Magda Voigt is a Certified Solution-Focused, Results-Oriented™ and Neuroscience-Based Coach. Her mission is simple: she helps professionals elevate their game by providing them with the support and tools they need. Play your game. Play the bigger game.
Executive Coaching: The Power of Shared Vision
I spoke with someone recently. A leader. Or rather someone with a big “complaint” about having their team engaged.
“They don't follow my vision,” he blurted. Well, why should they? How did they impact its creation? What's compelling, energising, meaningful for them in that vision? How can they feel that they are a part of something bigger, purposeful, impactful? A lot of important questions. Questions that beg an answer to "How can a powerful shared vision be created?"
In coaching, it's important for clients to consider the following two layers that underly the issue:
- First, define your vision of the future. Be perfectly clear about it, so you can better explain it to others.
- Secondly, you need to bring others along and work with them - understand their aspirations for the future and how engaging in your ideas can help them achieve those aspirations.
Shared vision takes into account people's feelings, hopes, aspirations, dreams. Only when these people can see themselves as an integral part of this vision, a group of individuals can transform into a real team, an organization, a community. A shared vision converts “the company” into “our company”. It can't be achieved when the vision is created by a few individuals and never becomes a real shared vision of the entire organization.
That's why the question “why they don't follow my vision” has almost an immediate answer built in - because it is “your vision” only. Yes, your role as a leader is to ask “What’s next?, “What’s better?”, “What's my vision of the ideal future?”. But then without bringing others to this process, your vision will never positively impact the organization. People might just not support such an approach, feel ignored, and not valued. The result is predictable: they typically don't follow the vision in the way you would like them to, as they don't relate to it. People want a vision that also reflects their aspirations, professionally or personally. They want to know how their goals will realize and how their hopes will be fulfilled in the process. That's the power of a true shared vision.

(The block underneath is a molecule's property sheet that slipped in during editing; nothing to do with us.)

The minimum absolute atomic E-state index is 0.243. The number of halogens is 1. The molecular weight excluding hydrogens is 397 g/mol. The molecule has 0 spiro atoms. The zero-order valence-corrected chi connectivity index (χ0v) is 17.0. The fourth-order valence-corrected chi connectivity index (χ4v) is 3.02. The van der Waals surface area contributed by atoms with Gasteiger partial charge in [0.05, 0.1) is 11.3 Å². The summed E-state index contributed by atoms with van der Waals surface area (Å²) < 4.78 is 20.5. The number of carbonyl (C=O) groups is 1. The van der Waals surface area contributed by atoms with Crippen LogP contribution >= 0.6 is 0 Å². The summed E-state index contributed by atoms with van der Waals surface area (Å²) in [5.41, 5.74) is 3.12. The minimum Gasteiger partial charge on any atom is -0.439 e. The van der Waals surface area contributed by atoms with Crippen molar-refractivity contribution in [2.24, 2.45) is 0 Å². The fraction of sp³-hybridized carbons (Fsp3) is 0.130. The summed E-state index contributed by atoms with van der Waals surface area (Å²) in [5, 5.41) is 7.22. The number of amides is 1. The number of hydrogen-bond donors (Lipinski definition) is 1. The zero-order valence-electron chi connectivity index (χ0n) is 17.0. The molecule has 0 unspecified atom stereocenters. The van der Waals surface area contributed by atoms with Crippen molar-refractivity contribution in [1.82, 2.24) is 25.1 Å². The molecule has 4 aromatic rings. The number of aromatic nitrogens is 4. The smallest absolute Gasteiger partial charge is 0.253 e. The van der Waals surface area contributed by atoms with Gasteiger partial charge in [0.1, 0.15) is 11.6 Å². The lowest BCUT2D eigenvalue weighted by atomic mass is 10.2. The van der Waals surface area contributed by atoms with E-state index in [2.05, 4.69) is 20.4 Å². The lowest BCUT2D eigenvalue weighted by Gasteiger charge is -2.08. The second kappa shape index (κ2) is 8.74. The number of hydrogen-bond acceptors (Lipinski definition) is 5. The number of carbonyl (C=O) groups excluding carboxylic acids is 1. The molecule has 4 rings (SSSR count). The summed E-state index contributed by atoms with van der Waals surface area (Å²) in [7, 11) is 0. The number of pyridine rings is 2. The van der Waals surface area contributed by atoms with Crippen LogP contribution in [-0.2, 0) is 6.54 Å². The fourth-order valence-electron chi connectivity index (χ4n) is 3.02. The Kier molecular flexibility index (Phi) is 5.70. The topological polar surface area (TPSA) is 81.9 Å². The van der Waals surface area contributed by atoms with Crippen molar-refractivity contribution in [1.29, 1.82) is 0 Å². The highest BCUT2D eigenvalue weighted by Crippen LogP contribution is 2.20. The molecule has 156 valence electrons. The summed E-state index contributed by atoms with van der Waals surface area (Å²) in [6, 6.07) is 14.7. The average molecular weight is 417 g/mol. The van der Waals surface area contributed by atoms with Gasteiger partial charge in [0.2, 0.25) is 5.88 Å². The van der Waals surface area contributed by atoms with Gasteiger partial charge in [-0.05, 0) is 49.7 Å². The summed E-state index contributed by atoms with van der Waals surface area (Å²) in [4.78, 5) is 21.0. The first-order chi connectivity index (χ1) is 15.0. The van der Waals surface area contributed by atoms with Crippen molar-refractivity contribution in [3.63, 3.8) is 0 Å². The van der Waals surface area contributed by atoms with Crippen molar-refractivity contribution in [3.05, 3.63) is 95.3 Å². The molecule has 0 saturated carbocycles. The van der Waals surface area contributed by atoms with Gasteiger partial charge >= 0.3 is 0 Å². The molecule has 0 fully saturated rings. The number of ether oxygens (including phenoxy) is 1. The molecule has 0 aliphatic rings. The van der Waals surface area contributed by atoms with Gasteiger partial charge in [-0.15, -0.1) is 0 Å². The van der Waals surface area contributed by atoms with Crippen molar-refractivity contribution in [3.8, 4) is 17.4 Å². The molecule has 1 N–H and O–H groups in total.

Easier said than done, one might argue. This all sounds wonderful but will never happen. But it actually does happen, and as a coach, I witness it in the process of working with leaders and business owners.
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So what's the first step to creating such a collaborative, thriving environment? Paradoxically, to create a strong vision of the future you need to focus on here and now. To strongly lead people into the future you need to deeply connect with them in the present. And most importantly – you need to listen rather than talk. When you listen closely to others, to their feelings, hopes, aspirations, their dreams – you are able to bring them with you into the future.
As at its simplest level, a shared vision is the answer to the question, "What do WE want to create and why this is important to us?" A shared vision is a picture that everyone carries in their heads and hearts.
If people feel that they are a part of a vision and that they can help make it happen, they are far more likely to focus their energy and enthusiasm towards the outcome. If people can’t see themselves in that final picture, it will be hard (or even impossible) to move them towards it. With a shared vision, everyone has a common destination and a common picture. People then work together, supporting and encouraging each other. A shared vision is one of the most powerful drivers of sustained desired change.
"The greatest leaders mobilize others by coalescing people around a shared vision." – Ken Blanchard
So next time you are coaching a leader and they complain about teams not following their vision, ask them to what extent others are involved in creating this vision and help them find the ways to engage with the team by listening and engaging them on a deeper level.